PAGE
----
Oral histories are intimate conversations between and among people who have generously agreed to share these recordings with BHS’s archives and researchers. Please listen in the spirit with which these were shared. BHS abides by the General Principles & Best Practices for Oral History as agreed upon by the Oral History Association and expects that use of this material will be done with respect for these professional ethics.
Every oral history relies on the memories, views, and opinions of the narrator. Because of the personal nature of oral history, listeners may find some viewpoints or language of the recorded participants to be objectionable. In keeping with its mission of preservation and unfettered access whenever possible, BHS presents these views as recorded.
The audio recording should be considered the primary source for each interview. Where provided, transcripts created prior to 2008 or commissioned by a third party other than BHS, serve as a guide to the interview and are not considered verbatim. More recent transcripts commissioned by BHS are nearly verbatim copies of the recorded interview, and as such may contain the natural false starts, verbal stumbles, misspeaks, and repetitions that are common in conversation. The decision for their inclusion was made because BHS gives primacy to the audible voice and also because some researchers do find useful information in these verbal patterns. Unless these verbal patterns are germane to your scholarly work, when quoting from this material researchers are encouraged to correct the grammar and make other modifications maintaining the flavor of the narrator’s speech while editing the material for the standards of print.
All citations must be attributed to Brooklyn Historical Society:
[Last name, First name], Oral history interview conducted by [Interviewer’s First name Last name], [Month DD, YYYY], [Title of Collection], [Call #]; Brooklyn Historical Society.
These interviews are made available for research purposes only. For more information about other kinds of usage and permissions, see BHS’s rights and reproductions policy.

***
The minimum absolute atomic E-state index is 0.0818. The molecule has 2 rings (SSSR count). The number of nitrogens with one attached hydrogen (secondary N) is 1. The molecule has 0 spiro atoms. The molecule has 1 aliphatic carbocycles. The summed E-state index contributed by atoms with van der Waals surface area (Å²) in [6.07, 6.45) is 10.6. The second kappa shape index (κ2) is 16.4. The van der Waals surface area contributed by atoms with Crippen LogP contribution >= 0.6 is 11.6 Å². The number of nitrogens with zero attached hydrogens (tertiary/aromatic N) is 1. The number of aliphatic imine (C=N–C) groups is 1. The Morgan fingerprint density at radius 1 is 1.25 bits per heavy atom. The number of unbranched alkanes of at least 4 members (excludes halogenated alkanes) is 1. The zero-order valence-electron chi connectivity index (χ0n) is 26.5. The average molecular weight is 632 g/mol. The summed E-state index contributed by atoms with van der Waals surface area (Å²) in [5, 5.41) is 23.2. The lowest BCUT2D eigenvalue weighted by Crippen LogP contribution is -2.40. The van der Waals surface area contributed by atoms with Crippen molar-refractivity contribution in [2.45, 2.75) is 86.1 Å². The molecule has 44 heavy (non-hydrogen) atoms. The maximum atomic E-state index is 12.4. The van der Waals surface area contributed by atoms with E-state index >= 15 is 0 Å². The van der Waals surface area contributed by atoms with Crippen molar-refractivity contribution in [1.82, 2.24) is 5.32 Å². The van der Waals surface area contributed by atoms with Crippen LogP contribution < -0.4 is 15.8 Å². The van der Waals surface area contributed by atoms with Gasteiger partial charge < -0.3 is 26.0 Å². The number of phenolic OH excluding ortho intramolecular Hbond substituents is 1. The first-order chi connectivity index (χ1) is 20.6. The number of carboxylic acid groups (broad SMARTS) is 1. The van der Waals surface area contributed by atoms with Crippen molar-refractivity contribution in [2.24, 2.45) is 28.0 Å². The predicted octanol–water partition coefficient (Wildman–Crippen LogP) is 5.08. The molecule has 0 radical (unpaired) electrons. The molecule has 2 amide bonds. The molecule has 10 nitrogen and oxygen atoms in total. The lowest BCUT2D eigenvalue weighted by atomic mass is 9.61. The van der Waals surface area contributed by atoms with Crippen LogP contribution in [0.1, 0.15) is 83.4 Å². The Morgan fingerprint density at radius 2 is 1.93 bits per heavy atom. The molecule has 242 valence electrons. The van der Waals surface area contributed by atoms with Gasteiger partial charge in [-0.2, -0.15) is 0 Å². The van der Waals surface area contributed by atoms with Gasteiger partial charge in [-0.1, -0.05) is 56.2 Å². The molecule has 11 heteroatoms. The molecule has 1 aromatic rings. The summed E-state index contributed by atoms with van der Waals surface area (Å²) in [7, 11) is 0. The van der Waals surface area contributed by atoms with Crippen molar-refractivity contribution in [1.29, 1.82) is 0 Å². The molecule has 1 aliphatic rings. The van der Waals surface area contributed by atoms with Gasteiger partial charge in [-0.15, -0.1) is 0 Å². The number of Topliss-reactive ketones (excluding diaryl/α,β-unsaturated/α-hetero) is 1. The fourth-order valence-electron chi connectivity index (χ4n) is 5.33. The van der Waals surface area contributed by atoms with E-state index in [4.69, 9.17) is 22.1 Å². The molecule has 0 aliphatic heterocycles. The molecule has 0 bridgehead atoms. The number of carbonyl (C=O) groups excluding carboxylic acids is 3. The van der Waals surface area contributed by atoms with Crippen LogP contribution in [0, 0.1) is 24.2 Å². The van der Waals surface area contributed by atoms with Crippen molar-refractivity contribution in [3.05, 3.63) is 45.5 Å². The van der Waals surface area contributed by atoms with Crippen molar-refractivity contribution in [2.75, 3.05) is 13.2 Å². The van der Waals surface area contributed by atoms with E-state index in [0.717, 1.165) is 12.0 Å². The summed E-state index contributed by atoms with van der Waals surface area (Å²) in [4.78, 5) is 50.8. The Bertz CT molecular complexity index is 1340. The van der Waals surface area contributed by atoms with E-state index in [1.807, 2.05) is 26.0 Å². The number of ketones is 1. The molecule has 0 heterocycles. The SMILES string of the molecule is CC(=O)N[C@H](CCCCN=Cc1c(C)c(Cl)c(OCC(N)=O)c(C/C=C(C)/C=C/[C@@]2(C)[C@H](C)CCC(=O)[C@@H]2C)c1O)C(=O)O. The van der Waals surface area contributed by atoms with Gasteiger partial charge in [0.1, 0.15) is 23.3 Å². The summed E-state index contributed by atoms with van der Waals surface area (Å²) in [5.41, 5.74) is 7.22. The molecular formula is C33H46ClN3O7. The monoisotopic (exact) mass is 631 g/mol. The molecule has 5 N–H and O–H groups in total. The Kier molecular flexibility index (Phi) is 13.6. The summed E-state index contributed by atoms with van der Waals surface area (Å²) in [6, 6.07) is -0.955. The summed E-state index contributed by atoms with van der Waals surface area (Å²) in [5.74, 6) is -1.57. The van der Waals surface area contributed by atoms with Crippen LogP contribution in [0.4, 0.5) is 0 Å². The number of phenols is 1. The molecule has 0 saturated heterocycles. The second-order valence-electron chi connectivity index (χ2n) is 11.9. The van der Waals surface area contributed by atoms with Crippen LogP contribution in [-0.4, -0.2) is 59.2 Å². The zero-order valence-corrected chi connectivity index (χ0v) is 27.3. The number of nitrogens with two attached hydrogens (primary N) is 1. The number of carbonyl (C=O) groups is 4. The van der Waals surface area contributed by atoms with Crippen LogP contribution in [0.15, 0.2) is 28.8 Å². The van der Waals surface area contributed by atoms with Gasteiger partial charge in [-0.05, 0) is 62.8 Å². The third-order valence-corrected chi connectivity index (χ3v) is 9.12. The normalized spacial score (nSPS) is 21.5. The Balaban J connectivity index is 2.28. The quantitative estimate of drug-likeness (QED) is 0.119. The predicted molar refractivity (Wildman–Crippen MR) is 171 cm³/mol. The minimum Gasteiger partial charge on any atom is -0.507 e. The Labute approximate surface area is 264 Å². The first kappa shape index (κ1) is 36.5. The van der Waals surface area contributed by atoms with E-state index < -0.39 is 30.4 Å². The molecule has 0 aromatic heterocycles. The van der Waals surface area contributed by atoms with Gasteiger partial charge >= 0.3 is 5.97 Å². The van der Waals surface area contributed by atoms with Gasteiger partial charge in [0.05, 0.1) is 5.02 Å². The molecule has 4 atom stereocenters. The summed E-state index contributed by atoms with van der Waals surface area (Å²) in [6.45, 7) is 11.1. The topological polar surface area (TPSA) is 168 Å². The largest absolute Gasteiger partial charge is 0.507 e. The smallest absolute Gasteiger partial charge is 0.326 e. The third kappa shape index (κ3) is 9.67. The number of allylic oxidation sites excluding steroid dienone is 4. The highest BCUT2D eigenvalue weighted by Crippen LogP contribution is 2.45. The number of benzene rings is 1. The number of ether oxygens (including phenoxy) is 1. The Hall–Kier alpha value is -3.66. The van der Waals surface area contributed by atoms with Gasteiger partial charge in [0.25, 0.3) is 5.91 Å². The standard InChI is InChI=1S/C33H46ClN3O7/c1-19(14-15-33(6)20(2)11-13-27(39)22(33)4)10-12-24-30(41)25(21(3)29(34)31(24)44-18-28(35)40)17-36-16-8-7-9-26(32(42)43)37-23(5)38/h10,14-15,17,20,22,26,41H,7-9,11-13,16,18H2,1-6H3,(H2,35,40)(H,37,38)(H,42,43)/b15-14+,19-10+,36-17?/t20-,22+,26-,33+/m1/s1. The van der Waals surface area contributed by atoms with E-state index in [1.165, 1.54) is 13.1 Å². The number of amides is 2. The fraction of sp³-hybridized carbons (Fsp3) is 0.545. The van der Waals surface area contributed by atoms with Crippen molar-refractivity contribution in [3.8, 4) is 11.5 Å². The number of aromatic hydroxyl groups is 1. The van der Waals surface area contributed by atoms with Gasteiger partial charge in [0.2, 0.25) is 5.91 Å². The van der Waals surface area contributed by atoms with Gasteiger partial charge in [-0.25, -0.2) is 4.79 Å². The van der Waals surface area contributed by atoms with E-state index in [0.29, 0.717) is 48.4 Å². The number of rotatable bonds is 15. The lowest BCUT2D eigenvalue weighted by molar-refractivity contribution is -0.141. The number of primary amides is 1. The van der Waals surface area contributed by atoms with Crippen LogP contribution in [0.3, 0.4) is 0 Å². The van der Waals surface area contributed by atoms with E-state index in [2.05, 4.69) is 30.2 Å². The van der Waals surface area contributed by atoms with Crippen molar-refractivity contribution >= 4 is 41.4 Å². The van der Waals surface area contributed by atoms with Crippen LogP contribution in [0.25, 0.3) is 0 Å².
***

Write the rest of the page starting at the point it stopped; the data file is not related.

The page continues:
Oral history interview conducted by Bahati Williams
May 13, 2008
Call number: 2008.030.33
Oral History Interview with David Ramnauth
David Ramnauth was the owner of Big Brother's Discount Hardware and Appliance. After immigrating to America in 1975 from the small village of Leguan, Guyana, Ramnauth grew up in Brooklyn and attended P.S. 93.
In this interview, David Ramnauth discusses his motivation for starting a business; he says the family's entrepreneurial spirit began in their hometown of Leguan, Guyana, where his mother started a donkey-cart vending venture. Ramnauth says that in America, the Ramnauths turned to licensed street vending to subsidize the high cost of living; but by saving their money, they eventually purchased Big Brother's Discount Hardware and Appliance. Ramnauth discusses the pros and cons of merchants' associations, business improvement districts, and gentrification. Ramnauth tells of his philanthropic philosophy, and reflects on the decline of the American small business. Interview conducted by Bahati Williams.
Brooklyn Historical Society (BHS) and Bedford Stuyvesant Restoration Corporation (Restoration) partnered on the Bedford Stuyvesant Restoration Corporation oral history project in 2007-2008 to celebrate the fortieth anniversary of Restoration's founding as the first community development corporation (CDC) in the United States. Nearly sixty interviews were conducted with founding Board members, supporters, activists, artists, tenants, and other community members. Audio clips from these oral history interviews were included in the exhibit "Reflections on Community Development: Stories from Bedford Stuyvesant Restoration Corporation" (BHS 2008, Restoration 2009).
CitationRamnauth, David, Oral history interview conducted by Bahati Williams, May 13, 2008, Bedford Stuyvesant Restoration Corporation oral histories, 2008.030.33; Brooklyn Historical Society.
- Dabu, Joel
- Fulton-Nostrand United Merchants Association
- Ramnauth, David
- Business enterprises
- Economic development
- Enterprise zones
- Bedford-Stuyvesant (New York, N.Y.)
- Brooklyn (New York, N.Y.)
Finding AidBedford Stuyvesant Restoration Corporation oral histories